Content Marketing Dictionary: Definition of Content Curation, Content Aggregation and Content Creation

Content Marketing Dictionary: Definition of Content Curation, Content Aggregation and Content Creation

Recently, I’ve seen a lot of discussion around what’s the differences between content aggregation, curation, and creation. How do these fit into the content marketing strategy puzzle?

Let’s take a moment to head back to basics and provide the definitions and differences between the three.

Content Aggregation

Content aggregation is the act of bringing together articles on a similar topic, grouping them together with no additional commentary or annotation. Tools like Google Reader or Google Alerts provide this aggregation type of service. Aggregation is done by a machine or a software technology primarily and may or may not take into account any quality of sourcing.

Good for: Aggregation provides a high level overview of what’s going on in the online world related to that topic. When you don’t have time to curate through content, aggregration is a great way to get realtime updates.

Look out for: Quality and sources of content can range. This content in most cases has not been reviewed by a person to ensure quality of the content.


  • Breaking news feeds
  • Stock tickers
  • Twitter or facebook feeds


Content Curation

Content curation is similar to aggregation but takes it to the next level. Curated content provide context, although the content may be found online by a software, it has gone through the process of human selection, where a human curator has chosen that content to share to the larger audience. Good curators also provide annotation or notes on why the content is important, only including a small snippet from the original article and clear attribution to the original source. For more on ethical curation and best practices, check out Pawan Deshpande’s Blog post.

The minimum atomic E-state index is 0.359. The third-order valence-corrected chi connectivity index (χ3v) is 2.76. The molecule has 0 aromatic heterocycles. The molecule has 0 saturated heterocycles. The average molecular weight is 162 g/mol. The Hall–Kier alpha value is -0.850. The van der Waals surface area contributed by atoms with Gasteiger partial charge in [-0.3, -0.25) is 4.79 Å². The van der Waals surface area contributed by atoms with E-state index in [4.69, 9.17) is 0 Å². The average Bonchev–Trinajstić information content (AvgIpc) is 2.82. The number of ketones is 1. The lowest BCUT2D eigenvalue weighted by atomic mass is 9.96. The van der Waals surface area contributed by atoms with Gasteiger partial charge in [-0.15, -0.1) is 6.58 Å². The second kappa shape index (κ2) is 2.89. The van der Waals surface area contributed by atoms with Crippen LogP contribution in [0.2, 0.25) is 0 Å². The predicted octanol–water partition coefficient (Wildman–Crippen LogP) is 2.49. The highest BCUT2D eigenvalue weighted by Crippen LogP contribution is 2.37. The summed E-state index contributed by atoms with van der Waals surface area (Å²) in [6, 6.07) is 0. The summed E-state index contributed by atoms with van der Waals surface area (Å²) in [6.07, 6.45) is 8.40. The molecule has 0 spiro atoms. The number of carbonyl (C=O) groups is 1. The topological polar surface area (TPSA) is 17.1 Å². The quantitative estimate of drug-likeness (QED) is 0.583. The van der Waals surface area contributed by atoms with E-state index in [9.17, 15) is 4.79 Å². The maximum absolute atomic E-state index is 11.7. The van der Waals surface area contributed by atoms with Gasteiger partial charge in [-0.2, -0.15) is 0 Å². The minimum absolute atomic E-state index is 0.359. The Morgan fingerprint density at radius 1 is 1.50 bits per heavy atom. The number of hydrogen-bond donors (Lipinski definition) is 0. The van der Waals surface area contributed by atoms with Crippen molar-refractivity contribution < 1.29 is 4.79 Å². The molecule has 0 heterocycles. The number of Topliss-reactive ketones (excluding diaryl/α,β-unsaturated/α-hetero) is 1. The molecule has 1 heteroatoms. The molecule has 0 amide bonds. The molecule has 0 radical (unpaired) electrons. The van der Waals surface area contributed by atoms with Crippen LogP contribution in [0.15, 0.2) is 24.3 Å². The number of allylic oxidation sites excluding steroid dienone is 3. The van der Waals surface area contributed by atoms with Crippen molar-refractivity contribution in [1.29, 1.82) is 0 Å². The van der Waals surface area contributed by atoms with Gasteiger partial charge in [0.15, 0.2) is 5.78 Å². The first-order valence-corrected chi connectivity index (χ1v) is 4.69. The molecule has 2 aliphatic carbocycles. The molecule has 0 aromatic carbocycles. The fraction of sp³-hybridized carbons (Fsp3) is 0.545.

Good for: Feeding a constant flow of high quality content where its necessary to vet each piece of content, and perspective. Curated content can provide additional perspectives to original content along with providing relevant related content. Creating an online destination associated with a particular topic using curated content can create thought leadership and drive additional leads to your brand.

Look out for: Find a curator whose opinion you trust, similar to any publication, curated content can provide context to a point of from a particular individual or organization. Here’s a link to a Content Curation Look Book that provides a range of organizations who are successfully curating.


  • Huffington Post
  • The Drudge Report

Content Creation

Content creation is the original creator of the content, either the author, illustrator, researcher or whomever is the original source. Content creation is an important part of the content marketing process, allowing individuals or organizations the ability to share their point of view about a topic.

Good for: Owning a topic or conversation, providing unique perspective to that topic and thought leadership on the topic. Also creating content can be a the main strategy behind brand awareness within an industry or marketplace.

Look out for: The time commitment, sometimes creating original content can be time consuming. Combining creation with a curation strategy can minimize the time spent in getting a business’s message to the audience.

Developing a content marketing strategy is critical with our online world in creating thought leadership, brand awareness and lead generation. Remember, content comes in many forms, not just blog posts, tweets and webinars. Check out our “Feeding the Content Beast” eBook to learn more on how to make your content marketing strategy work double time.